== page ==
Email: info@bordersorganicgardeners.org
24
JAN
2017

So you bought seed potatoes – what do you do with them?

comment : Off
kestrel potato

Kestrel potatoes

Having made the difficult choice about which to grow it’s a relief to find that potatoes are quite easy plants to grow, although a little extra care can give better crop. Here are some rules of thumb.

Wait a bit!

The potatoes you’ve bought are already ready to start growing and will soon start to sprout. However, the soil is too cold to plant them outside yet. So, to stop the sprouts becoming long and fragile, the tubers should be placed in trays in a light, cool [but frost-free] place so the sprouts that grow will be strong and green – put the end with most eyes uppermost. This is called ‘chitting’.

Plant out in April

Planting potatoes: the most important thing is to have warm soil, usually sometime in April – tubers put into cold, damp soil are off to a bad start!

In the garden, choose quite a sunny position for your potatoes; they will grow in most soils other than ones that are waterlogged or very, very sandy – make sure the soil is loose and not compacted [dig if necessary]. Potatoes are ‘hungry’ plants so add some compost or when you plant.

Space tubers 30cm apart for earlies, a bit more for second earlies and 36cm for main crops. Between rows allow 45cm for earlies and up to 70cm for main crops; allowing more space will give larger, baking size potatoes. In beds you can plant potatoes in blocks 30 to 36cm apart.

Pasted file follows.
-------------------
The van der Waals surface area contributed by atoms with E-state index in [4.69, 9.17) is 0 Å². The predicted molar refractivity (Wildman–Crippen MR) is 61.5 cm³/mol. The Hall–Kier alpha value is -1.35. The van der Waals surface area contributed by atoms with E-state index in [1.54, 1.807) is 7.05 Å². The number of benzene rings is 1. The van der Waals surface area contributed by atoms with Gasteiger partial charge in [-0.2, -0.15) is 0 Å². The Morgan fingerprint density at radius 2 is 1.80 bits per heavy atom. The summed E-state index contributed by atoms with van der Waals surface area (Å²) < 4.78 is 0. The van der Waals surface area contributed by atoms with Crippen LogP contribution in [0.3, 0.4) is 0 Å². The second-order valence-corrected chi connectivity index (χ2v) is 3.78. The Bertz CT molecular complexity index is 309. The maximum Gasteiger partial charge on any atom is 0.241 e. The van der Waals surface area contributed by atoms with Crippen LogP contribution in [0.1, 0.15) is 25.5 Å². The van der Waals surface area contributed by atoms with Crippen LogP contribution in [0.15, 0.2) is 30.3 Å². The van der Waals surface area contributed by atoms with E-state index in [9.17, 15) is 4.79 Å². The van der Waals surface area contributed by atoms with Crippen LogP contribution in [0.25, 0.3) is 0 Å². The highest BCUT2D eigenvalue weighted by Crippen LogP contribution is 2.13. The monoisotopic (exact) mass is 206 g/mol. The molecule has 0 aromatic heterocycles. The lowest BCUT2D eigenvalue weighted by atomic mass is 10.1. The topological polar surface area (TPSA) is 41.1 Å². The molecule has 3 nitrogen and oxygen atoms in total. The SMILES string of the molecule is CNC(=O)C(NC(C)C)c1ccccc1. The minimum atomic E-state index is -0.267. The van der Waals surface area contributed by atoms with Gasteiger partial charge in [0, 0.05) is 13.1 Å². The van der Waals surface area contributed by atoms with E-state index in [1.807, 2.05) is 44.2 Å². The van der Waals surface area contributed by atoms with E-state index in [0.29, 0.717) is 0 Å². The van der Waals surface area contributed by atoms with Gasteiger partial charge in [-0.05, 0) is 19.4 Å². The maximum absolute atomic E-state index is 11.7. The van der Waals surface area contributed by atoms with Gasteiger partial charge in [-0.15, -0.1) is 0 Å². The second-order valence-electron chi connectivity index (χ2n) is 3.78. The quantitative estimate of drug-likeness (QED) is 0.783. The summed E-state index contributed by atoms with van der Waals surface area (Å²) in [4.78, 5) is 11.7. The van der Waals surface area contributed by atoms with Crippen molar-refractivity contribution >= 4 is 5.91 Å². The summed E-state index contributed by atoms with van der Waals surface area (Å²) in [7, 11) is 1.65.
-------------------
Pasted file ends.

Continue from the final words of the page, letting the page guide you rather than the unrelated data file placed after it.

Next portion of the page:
Maincrop? Earlies? Forgotten what sort you’ve bought?
There were so many potatoes at Potato Day last week it wouldn’t be at all surprising if you had mislaid information about what you bought and what sort they are. Remember you can refer back to our Seed potato varieties available at Potato Day 2017 page to check your varieties.

Planting and earthing up

Plant 7-15cm deep and cover with at least 3cm of soil. As the leaves come through cover them over again using soil from around the plants, or use straw or grass clippings. This known as ‘earthing up’ and helps stop the new potatoes going green controls any weeds.

That’s it!

And apart from earthing up there’s not much to do – if it is very dry when the plants are flowering watering can help increase the size of the crop; you need about 10 litres per plant and need to make sure the water gets to the soil!